Telecom authority assures that there are no health hazards from mobile tower radiation

Pune Mirror, Dec 19, 2015: With widespread fear and clamouring doubts over health hazards caused by radiation emanating from mobile towers, the Telecom Regulatory Authority of India (TRAI) is on a major damage control mission.

At a public meeting in Pune to discuss apprehensions regarding mobile towers and electro-magnetic field (EMF) radiation, officials from TRAI and the telecom enforcement, resource and monitoring (TERM) cell of the telecom department went all out to assure citizens that the central government is coming up with a dedicated portal with information about mobile towers and radiation levels.

Said K V Rao, Director – TERM, Pune region said that “There are companies and ‘experts’ trying to cash in on people’s fear about mobile towers, radiation and subsequent ill-effects on health. However, when we give permission to telecom providers to erect a particular tower, the emission of radiation is checked and only if it is within the limits of prescribed norms, is the service provider allowed to start emission.”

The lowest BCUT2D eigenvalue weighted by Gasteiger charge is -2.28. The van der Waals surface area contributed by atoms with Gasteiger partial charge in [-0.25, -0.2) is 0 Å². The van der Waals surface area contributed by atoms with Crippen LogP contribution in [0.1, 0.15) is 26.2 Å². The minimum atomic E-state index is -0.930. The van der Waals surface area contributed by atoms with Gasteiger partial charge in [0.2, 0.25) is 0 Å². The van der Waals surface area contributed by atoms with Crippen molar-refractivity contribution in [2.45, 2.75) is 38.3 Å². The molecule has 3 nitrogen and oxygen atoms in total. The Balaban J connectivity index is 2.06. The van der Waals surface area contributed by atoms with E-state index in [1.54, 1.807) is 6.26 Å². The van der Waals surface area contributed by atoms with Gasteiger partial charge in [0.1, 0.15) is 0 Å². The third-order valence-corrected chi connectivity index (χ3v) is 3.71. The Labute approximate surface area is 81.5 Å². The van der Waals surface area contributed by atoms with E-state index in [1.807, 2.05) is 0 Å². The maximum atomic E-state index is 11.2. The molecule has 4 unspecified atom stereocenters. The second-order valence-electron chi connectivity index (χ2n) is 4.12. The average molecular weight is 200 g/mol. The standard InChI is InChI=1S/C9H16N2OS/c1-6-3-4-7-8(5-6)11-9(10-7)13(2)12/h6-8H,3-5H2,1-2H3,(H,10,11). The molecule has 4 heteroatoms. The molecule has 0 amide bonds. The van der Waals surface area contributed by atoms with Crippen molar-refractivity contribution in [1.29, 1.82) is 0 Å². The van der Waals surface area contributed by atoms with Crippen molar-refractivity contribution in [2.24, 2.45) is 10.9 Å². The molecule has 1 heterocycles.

Agneshwar Sen, adviser, TRAI, said, “India, in 2008, adopted the guidelines prepared by the International Commission on Non-Ionizing Radiation Protection (ICNIRP) for electromagnetic radiation from mobile towers and made radiation norms 10 times lower than the existing international standards set up by ICNIRP,” he said. + Sen added, “Till date, there is no substantial evidence which can corroborate that health hazards such as cancer occur due to mobile towers.”

He also cited several rulings where courts have rubbished petitions filed by residents and NGOs, in which claims of suspected health hazards caused by mobile towers were discussed.

When asked about reports that mobile towers are responsible for wiping out bird species, S K Gupta, principal adviser, TRAI, had a ready answer, saying, “It is not mobile radiation, but the changing landscape and rapid urbanisation that is making it difficult for birds to survive.”

The article was published in Pune Mirror. You can read the original article here.

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